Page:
Clara Tsao [00:25:38] I think that's a great, great question. I don't know if there has been any study large enough to really evaluate, you know, who is spreading the most amount of misinformation. But I do think that the digital literacy angle definitely has a huge impact. On a lot of seniors online, they're not quite sure where to look for credible news and they see something and they'll spread it. So there's a huge amount of content in some studies that have been done around the 2018 midterm elections, for example, of seniors spreading a lot of fake news then by accident. I think there's a lot of it also comes down to the line of what is considered fake news and what isn't. Right. Which is a thorny question because a lot of people would argue that something is real news when other people see it as fake. I think the big challenge today is it comes back to platforms not really having a stringent line for journalism. And that happened a lot in my earlier example of Myanmar, where people said they were journalists, Facebook had no idea how to verify. And the journalistic standard of who gets to write and edit online really declined. And companies would then put a new section and allow publications that don't have as stringent of a vetting criteria to also be there. So everyday consumers that are looking at news, they will then get recommended articles that may not have the best journalistic standards for how information is vetted and sourced. I think the other thing to note about who spreads fake news is people are most likely to spread news that are exciting, that are click bait. There's actually a chart that Facebook had published a while ago in their research team that shows the line of acceptable policy. So the line of acceptable policy includes content that is just the fine grain of being allowed and being not allowed. It could be a mass shooting, a 17-minute video of a terrorist shooting up a synagogue. As an example, when that content gets removed, people are curious and they want to find it, right. So when people start to get closer to that line of acceptable policy, it becomes more likely that people want to share and find it. And I think that is very, very challenging because a lot of the fake news are sensationalist content that are really interesting. They have clickbait titles. And the question is, how do you then write news in a way that is unbiased without overrepresenting or overexaggerating the situation? And it's it's hard because today a lot of journalists that are very credible, they're struggling with this and competing against other media empires out there that only push sensationalist content. And users are seeing that. They're seeing a lot of users really liking the clcikbait stuff because it's just exciting, a lot of content online has also regressed to very short form content that is only a few minutes long. And so it's also sometimes hard to fully represent an issue when you have shorter form content and then you add different issues like deep fakes on top of that, that leads people to want to spread and share something that may or may not be well vetted or might be highly biased. So I think that's a little bit of the challenges of who shares and who doesn't. I think when it comes to sensationalist content, I would argue everyone shares it. They think it's interesting. They think it's entertaining, but it also leads to some of the worst stuff out there to be spread really quickly. Sometimes it's misrepresentation, right? You could have tons of truth in an article and just a few things that are misrepresented or overexaggerated. And people will think that's true, even though there is a lot of misrepresentations inside an article. And that's really hard to catch. Right. Because everything else seems so credible. So I think at the end of the day, it is everyone is susceptible to it. There's people that might share it more in certain circumstances because of digital literacy barriers. But everyone plays a strong role. I try to turn it off my, any kind of recommendation engines every time I search on YouTube, make sure they're not tracking me for that same reason because I don't want to accidentally spread something that I don't spend enough time looking at.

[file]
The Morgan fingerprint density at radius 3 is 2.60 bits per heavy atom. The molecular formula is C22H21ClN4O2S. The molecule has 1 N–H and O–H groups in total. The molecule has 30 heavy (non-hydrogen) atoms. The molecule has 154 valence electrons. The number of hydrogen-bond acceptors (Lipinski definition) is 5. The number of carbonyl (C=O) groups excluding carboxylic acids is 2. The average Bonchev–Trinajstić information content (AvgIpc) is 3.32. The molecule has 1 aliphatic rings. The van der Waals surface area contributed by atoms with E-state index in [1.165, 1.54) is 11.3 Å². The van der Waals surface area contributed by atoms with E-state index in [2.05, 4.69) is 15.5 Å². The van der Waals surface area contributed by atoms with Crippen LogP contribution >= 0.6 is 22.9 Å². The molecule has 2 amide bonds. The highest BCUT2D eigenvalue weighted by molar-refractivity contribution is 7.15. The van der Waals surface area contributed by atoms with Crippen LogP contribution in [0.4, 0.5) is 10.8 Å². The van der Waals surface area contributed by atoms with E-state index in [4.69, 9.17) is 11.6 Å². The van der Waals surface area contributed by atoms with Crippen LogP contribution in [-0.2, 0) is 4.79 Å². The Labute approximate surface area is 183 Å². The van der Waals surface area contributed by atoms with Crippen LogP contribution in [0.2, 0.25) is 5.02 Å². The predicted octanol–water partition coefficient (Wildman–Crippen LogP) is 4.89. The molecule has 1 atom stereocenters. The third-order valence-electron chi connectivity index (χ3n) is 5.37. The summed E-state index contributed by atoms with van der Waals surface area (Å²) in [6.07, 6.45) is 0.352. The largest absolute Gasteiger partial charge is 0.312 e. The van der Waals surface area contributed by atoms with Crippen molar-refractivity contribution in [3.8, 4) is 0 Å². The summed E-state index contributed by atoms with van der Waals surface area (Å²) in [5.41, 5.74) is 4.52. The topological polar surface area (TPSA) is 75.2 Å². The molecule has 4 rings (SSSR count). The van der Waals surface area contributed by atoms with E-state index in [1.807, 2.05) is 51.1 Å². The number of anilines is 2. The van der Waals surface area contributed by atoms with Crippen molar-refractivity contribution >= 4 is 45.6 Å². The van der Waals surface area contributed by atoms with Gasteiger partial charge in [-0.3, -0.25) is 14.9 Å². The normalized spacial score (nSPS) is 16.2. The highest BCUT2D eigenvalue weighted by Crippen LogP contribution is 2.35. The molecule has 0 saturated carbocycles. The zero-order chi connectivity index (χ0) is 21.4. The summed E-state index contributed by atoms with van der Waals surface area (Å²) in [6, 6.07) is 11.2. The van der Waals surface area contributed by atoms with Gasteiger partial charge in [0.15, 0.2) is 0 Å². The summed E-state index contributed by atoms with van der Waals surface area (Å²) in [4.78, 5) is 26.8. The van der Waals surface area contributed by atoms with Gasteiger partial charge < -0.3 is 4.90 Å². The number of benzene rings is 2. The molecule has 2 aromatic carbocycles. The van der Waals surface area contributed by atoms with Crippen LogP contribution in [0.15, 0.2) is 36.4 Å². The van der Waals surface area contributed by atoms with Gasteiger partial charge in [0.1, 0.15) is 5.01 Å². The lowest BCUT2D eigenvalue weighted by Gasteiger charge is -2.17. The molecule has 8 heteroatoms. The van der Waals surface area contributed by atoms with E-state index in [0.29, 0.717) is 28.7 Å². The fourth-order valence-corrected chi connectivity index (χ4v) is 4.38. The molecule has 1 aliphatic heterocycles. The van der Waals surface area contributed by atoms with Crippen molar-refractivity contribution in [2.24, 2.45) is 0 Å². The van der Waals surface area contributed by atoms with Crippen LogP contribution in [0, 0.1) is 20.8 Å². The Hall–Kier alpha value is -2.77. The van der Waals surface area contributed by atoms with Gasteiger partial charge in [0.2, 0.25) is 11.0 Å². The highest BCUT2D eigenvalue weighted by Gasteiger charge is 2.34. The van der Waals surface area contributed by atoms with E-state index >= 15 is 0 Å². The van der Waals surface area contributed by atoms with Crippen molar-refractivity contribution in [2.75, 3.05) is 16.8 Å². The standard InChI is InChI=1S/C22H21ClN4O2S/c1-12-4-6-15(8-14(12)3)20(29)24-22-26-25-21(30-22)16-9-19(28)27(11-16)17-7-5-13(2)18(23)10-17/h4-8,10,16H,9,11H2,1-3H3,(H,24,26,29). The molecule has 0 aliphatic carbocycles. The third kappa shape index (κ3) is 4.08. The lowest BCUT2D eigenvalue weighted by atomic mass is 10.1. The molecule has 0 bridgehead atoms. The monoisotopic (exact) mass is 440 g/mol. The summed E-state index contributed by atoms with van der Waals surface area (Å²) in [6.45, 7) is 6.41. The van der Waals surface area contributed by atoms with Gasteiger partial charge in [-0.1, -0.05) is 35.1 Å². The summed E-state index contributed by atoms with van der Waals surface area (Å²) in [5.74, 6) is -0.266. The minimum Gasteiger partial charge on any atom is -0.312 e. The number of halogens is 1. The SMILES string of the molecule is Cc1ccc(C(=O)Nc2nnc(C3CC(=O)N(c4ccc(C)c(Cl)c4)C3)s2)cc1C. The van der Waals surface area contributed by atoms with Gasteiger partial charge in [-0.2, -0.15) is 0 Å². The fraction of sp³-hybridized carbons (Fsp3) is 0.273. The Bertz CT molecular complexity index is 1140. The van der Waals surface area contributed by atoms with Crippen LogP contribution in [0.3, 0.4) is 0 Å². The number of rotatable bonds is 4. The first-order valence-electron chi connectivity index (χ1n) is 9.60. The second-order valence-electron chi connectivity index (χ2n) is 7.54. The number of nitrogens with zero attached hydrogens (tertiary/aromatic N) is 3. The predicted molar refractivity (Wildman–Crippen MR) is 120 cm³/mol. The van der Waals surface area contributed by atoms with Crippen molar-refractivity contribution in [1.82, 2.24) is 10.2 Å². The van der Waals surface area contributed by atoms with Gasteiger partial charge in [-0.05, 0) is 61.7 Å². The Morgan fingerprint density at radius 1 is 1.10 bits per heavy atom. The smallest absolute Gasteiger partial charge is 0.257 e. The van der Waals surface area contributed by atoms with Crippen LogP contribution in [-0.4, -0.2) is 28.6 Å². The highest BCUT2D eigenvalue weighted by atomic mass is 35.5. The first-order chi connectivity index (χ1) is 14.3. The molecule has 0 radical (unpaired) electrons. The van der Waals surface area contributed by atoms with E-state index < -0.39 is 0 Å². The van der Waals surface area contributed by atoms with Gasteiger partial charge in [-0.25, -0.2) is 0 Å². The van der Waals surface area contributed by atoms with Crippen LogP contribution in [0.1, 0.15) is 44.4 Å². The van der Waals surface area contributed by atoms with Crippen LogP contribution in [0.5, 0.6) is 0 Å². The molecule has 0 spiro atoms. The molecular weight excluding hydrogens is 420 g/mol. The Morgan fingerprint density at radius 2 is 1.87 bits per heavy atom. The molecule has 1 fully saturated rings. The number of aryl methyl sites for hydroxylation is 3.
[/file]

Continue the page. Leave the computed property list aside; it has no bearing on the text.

Ayden Férdeline [00:30:10] That's really interesting, Clara. Where I'm conflicted on this issue is I feel like misinformation is not new. It's always been out there. The National Enquirer used to print their misinformation every week on newsstands and there were tabloids in other countries as well. I don't know if anyone ever believed the content in those publications. I don't know who bought some of these publications. But they sold and they were visible and millions and millions of people were exposed to them. Maybe we just all knew they were false or that there were just some grains of truth within those particular publications. I just know that part of me thinks this problem is not new. It might be exacerbated, it might be more visible. And I don't know what the solution is. These are really deep and difficult questions. And I'm so glad that there are people like you trying to answer them. Can you tell us now, after your time in government, Clara, what did you get up to?